1966 Pontiac GTO Convertible Barn Find

1966-pontiac-gto

UPDATE 1/13/14 – Jim S. just tipped us off that this Goat has been relisted here on eBay. This is the same seller, so they must have decided to do some work to it since it was last for sale. The engine and brakes have been gone through and the car is now running and driving. Instead of the previous $20k asking price, it is now being offered for $24k with the option to make an offer. Special thanks to Jim for the tip!

To the untrained eye, this may just look like a mountain of junk overflowing from a barn, but a barn finder will instantly recognize what’s actually hiding under all these boxes. If you haven’t spotted it yet, there is a 1966 Pontiac GTO convertible peeking out. After spending the last 30 years in this barn, it has finally been dug out and is now for sale here on eBay for $20k or best offer.

1966-gto-convertible

Given the condition of the barn and the mountain of junk that was piled on this GTO, it is surprisingly solid. It will obviously need work, as there is plenty of rust throughout. When it was parked in the barn, it had only covered 19k miles of road. The original owner’s story is that they used it occasionally from new, but when it developed an exhaust leak, it was parked and never driven again.

1966-pontiac-gto-interior

Even with most of the top missing, the interior has fared well. It shows some signs of weathering, but is complete and salvageable. Parts are plentiful for the GTO, so anything that is beyond saving should be easy to come by. Our biggest complaint here is the automatic transmission, but this shouldn’t be much of an issue for most, as it will still be fun to launch it by revving up against the torque converter before releasing the brake pedal.

1966-pontiac-gto-motor

The 389 V8 is looking rough, but the seller claims it turns over. Let’s just hope that it won’t need much work to get it running again. Obviously sitting for so many years unattended means it will likely need seals and gaskets replaced, but with any luck the rings are still good and the motor has good compression. After some work this engine should be good for about 330 horsepower and 430 pounds of torque. With this kind of power, we would want to make sure frame is structurally sound before any stoplight drags.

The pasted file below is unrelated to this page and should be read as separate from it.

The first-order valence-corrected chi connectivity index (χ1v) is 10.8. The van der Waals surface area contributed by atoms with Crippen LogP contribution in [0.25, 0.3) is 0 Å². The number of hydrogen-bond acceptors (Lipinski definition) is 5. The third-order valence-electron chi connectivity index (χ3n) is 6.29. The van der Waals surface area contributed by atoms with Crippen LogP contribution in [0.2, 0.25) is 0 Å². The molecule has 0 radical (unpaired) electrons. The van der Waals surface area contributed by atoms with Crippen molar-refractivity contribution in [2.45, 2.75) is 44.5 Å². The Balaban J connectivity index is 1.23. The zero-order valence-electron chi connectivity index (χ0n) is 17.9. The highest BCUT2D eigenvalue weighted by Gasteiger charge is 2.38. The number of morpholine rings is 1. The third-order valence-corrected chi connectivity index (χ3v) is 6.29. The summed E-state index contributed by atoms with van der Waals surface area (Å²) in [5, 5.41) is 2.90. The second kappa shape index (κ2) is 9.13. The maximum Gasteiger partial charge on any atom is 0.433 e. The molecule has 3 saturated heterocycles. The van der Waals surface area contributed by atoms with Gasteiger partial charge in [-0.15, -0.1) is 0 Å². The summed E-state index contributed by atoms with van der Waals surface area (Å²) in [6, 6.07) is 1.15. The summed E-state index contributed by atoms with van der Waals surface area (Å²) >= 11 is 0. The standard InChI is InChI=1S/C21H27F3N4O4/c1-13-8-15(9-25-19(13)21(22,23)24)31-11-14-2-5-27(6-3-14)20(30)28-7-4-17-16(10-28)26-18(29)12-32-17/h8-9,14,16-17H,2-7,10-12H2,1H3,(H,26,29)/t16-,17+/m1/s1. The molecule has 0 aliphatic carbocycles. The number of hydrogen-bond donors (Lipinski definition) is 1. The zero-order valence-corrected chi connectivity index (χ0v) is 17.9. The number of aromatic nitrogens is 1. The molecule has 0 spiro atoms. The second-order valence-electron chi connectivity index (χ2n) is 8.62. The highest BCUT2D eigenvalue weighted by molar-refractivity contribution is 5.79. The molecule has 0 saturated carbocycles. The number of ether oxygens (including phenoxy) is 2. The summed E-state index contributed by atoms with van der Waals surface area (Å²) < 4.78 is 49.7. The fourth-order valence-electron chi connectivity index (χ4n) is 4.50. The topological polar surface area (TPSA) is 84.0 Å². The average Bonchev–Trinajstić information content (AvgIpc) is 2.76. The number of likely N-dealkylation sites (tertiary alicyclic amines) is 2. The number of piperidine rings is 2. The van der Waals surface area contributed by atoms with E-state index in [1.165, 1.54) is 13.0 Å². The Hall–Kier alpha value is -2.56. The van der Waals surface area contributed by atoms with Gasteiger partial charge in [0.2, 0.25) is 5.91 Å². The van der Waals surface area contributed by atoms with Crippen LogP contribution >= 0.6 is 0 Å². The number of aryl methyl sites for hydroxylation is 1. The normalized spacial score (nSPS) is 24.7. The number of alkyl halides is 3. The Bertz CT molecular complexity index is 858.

1966-pontiac-gto-rear-corner

This might be the kind of barn find that many of us dream about finding, but we think the seller’s asking price is a tad unrealistic. If it were a Tri-Power car than it might be worth this kind of money, but given its options and condition, we just don’t see it going for the seller’s asking price. We have been wrong before though, so what do you think?

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Comments

  1. Brian

    Woww! Thats just like the one I have in my barn…

    Like 1
  2. paul

    Gee what a shame they just displaced an entire city of rats you can just make out rat city hall in the dash area.

  3. Rolly Doucet

    In the late’70s, one of my employees found a ’66 GTO in barn. The car was almost completely dis-assembled before the owner lost interest and stored it in a barn. All the parts were there, nothing missing. But the real kicker was the car parked next to the GTO. It was a ’62 or ’63 Pontiac Bonneville equiped with the 421 cu in engine. That car was intact, and in running condition. Both cars were covered with pigeon poop. The GTO was brought to our shop, and put back together, I don’t know what ever happened to the Bonneville. My former employee still owns the GTO, he lets his son drive it occasionally.

  4. Jim-Bob

    While I may think the price is a tad unrealistic, I think the owner will get every penny of it, given the current state of the old car market. As to the car itself, it looks like it is fairly rusty from the pictures. However, the owner was careful to shoot them at an angle that does not show the state of the quarter panels or the corners of the fenders and doors. In one picture, you can see what looks like peeling metal at the bottom of the passenger’s quarter and another shows a peek at the rust in the bottom of a fender. If it only has 19k miles and was parked in a garage so early, why would it have that rust? For that matter, why would the exhaust have failed? Also, what does the frame look like? If it saw road salt and was not cleaned afterwards and left to sit, it is likely that the frame is fairly corroded at this point. It’s definitely worth a look in person because it has tremendous upside if it is as good as it could be, but a tremendous down side if it isn’t.